No alternative medicine treatments have proved helpful in treating mesothelioma. But complementary and alternative treatments may help control mesothelioma signs and symptoms. Discuss options with your doctor.

Mesothelioma can cause pressure within your chest that can make you feel as if you're always short of breath. Breathlessness can be distressing. Your doctor may recommend using supplemental oxygen or taking medications to make you more comfortable, but often these aren't enough. Combining your doctor's recommended treatments with complementary and alternative approaches may help you feel better.

Alternative treatments that have shown some promise in helping people cope with breathlessness include:

  • Acupuncture. Acupuncture uses thin needles inserted at precise points into your skin.
  • Breath training. A nurse or physical therapist can teach you breathing techniques to use when you feel breathless. Sometimes you may feel breathless and begin to panic. Using these techniques may help you feel more in control of your breathing.
  • Relaxation exercises. Slowly tensing and relaxing different muscle groups may help you feel more at ease and breathe easier. Your doctor may refer you to a therapist who can teach you relaxation exercises so that you can do them on your own.
  • Sitting near a fan. Directing a fan to your face may help ease the sensation of breathlessness.
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Coping and support

A diagnosis of mesothelioma can be devastating not only to you but also to your family and friends. In order to regain a sense of control, try to:

  • Learn enough about mesothelioma to make decisions about your care. Write down questions to ask your doctor. Ask your health care team for information to help you better understand your disease. Good places to start looking for more information include the National Cancer Institute and the American Cancer Society.
  • Surround yourself with a support network. Close friends or family can help you with everyday tasks, such as getting you to appointments or treatment. If you have trouble asking for help, learn to be honest with yourself and accept help when you need it.
  • Seek out other people with cancer. Ask your health care team about cancer support groups in your community. Sometimes there are questions that can only be answered by other people with cancer. Support groups offer a chance to ask these questions and receive support from people who understand your situation. Online support message boards, such as the American Cancer Society's Cancer Survivors Network, can offer similar benefits while allowing you to remain anonymous.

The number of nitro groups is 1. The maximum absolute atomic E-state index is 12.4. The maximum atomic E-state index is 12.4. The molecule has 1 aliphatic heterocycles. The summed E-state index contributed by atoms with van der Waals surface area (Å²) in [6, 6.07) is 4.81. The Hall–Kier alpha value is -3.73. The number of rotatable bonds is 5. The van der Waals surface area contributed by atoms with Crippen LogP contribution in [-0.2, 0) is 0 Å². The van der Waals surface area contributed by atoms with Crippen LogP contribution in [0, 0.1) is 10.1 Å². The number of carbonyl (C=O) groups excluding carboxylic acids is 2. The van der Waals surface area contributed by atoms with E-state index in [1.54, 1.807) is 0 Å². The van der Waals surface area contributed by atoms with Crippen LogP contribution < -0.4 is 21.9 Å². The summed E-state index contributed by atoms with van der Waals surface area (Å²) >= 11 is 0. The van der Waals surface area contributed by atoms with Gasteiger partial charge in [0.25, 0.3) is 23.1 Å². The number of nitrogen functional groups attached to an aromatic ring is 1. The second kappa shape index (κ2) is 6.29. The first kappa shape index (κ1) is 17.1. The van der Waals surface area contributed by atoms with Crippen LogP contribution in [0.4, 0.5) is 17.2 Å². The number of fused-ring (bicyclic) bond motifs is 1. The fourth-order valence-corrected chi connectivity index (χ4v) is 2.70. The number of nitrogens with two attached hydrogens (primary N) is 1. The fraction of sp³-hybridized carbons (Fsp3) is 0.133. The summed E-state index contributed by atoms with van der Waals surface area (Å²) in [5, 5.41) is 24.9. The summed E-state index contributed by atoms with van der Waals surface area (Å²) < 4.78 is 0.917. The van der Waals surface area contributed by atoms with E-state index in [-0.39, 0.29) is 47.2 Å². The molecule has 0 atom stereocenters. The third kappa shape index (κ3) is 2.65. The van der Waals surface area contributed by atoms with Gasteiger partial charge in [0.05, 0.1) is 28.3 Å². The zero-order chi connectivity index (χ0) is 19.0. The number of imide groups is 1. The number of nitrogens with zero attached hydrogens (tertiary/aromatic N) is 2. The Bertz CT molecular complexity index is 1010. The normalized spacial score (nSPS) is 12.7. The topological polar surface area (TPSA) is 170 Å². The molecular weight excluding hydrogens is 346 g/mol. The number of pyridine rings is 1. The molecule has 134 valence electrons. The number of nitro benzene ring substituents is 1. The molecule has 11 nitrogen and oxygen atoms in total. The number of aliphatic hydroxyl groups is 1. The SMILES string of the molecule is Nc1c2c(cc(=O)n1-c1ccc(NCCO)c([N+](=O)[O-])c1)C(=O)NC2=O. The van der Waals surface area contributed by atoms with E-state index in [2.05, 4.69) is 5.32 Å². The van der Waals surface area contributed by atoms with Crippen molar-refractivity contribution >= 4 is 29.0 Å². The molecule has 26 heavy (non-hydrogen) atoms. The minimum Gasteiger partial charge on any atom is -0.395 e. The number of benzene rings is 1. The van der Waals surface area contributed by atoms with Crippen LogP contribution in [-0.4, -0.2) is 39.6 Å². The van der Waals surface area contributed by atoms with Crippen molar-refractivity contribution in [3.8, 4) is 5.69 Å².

• Plan ahead. Ask your health care team about advance directives that give your family guidance on your medical wishes in case you can no longer speak for yourself.
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Prevention

Reducing your exposure to asbestos may lower your risk of mesothelioma.

Find out whether you work with asbestos
Most people with mesothelioma were exposed to the asbestos fibers at work. Workers who may encounter asbestos fibers include:

  • Miners
  • Factory workers
  • Insulation manufacturers
  • Ship builders
  • Construction workers
  • Auto mechanics

Ask your employer whether you have a risk of asbestos exposure on the job.

Follow your employer's safety regulations
Follow all safety precautions in your workplace, such as wearing protective equipment. You may also be required to shower and change out of your work clothes before taking a lunch break or going home. Talk to your doctor about other precautions you can take to protect yourself from asbestos exposure.

Be safe around asbestos in your home
Older homes and buildings may contain asbestos. In many cases, it's more dangerous to remove the asbestos than it is to leave it intact. Breaking up asbestos may cause fibers to become airborne, where they can be inhaled. Consult experts trained to detect asbestos in your home. These experts may test the air in your home to determine whether the asbestos is a risk to your health. Don't attempt to remove asbestos from your home — hire a qualified expert. The Environmental Protection Agency offers advice on its website for dealing with asbestos in the home.